3 in 10000? 😜

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Chyvan said:   This is right up there with the "CID" crowd. I don't care if someone gets cash advances from ATMs or buys gold jewelry for it's melt resale value. I rely on Reg Z and Zero liability to protect me.

Any card issuer dealing with me should know from their fraud algorithms that I don't make cash advances and should be blocking the transaction forcing me to call them.


Zero Liability?

ATM fraud liability is dependent on when you report the card stolen. If they manage to use the card before you report it stolen you could be on the hook for $50, $500, or the whole thing.

source:

https://www.consumer.ftc.gov/articles/0213-lost-or-stolen-credit-atm-and-debit-cards#Limit

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canoeguy1 said:   
tedteddy said:   I saw this on another forum and thought I'd share:

Write a fake pin number on the back of your credit card. That way if it gets stolen the person will only get 3 attempts before the ATM machine swallows the card. 

Use numbers like 1, 6, 9 and 0, numbers that can be turned upside down, and write it sideways along the side edge of the card, so the person won't know which way is up. That way he eats up his attempts.

  What a ridiculous idea. Why bother writing any number at all? Your PIN is four digits, so 10,000 possible combinations. What are the chances of someone guessing the correct combination within three tries? Why bother trying to mislead them? It's a waste of ink, if nothing else.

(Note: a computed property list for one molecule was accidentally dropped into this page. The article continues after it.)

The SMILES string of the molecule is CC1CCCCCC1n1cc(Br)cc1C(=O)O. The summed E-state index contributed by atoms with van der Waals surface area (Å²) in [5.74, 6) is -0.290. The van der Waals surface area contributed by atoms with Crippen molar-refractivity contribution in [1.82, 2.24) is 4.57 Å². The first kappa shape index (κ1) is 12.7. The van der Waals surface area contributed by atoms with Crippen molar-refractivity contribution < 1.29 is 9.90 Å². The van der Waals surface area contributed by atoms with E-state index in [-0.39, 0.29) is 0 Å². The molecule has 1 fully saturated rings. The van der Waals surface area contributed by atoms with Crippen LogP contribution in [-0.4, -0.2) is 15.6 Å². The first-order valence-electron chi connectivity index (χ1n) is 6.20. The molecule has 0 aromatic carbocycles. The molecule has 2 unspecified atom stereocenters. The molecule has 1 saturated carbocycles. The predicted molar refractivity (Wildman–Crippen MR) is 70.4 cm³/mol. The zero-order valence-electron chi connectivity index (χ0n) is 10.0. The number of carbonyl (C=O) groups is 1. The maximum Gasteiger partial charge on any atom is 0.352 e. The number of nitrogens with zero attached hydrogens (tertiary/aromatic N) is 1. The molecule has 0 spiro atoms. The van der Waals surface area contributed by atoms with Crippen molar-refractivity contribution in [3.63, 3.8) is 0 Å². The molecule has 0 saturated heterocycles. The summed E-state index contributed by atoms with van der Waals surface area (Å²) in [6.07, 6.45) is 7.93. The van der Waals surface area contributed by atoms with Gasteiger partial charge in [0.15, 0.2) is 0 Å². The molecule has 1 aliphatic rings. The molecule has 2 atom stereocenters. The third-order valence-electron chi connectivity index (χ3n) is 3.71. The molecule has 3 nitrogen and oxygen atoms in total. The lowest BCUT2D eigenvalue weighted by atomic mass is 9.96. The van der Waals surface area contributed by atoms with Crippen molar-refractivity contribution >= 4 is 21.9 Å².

This belongs in the tinfoil hat category.

  As previously mentioned, the purpose is to bait the thief into attempting to use it for a cash withdrawal, which he otherwise wouldnt do if he didnt think he had the PIN, then the ATM eats the card after a couple failed PIN entries and removes your card from play.  It's a rather clever trick in theory, but in practice it's way too over-clever and serves very little purpose - it's kind of on the same level as writing your actual PIN on your card since, you know, no thief would believe anyone would be dumb enough to write their actual PIN on their card... 

 

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Glitch99 said:   
canoeguy1 said:   
tedteddy said:   I saw this on another forum and thought I'd share:

Write a fake pin number on the back of your credit card. That way if it gets stolen the person will only get 3 attempts before the ATM machine swallows the card. 

Use numbers like 1, 6, 9 and 0, numbers that can be turned upside down, and write it sideways along the side edge of the card, so the person won't know which way is up. That way he eats up his attempts.

  What a ridiculous idea. Why bother writing any number at all? Your PIN is four digits, so 10,000 possible combinations. What are the chances of someone guessing the correct combination within three tries? Why bother trying to mislead them? It's a waste of ink, if nothing else.
This belongs in the tinfoil hat category.

  As previously mentioned, the purpose is to bail the thief into attempting to use it for a cash withdrawal, then the ATM eats the card after a couple failed PIN entries.  It's a rather clever trick in theory, but in practice it's way too over-clever and serves very little purpose - it's kind of on the same level as writing your actual PIN on your card since, you know, no thief would believe anyone would be dumb enough to write their actual PIN on their card... 
 

I've seen tons of people write their a

rated:
Some insane number of people have password123 as their login.

Yet many of those same people will follow this advice to reduce risk. It's not necessarily a bad idea, but it's like driving over dollars to pick up pennies.

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frankm said:   canoeguy1 said: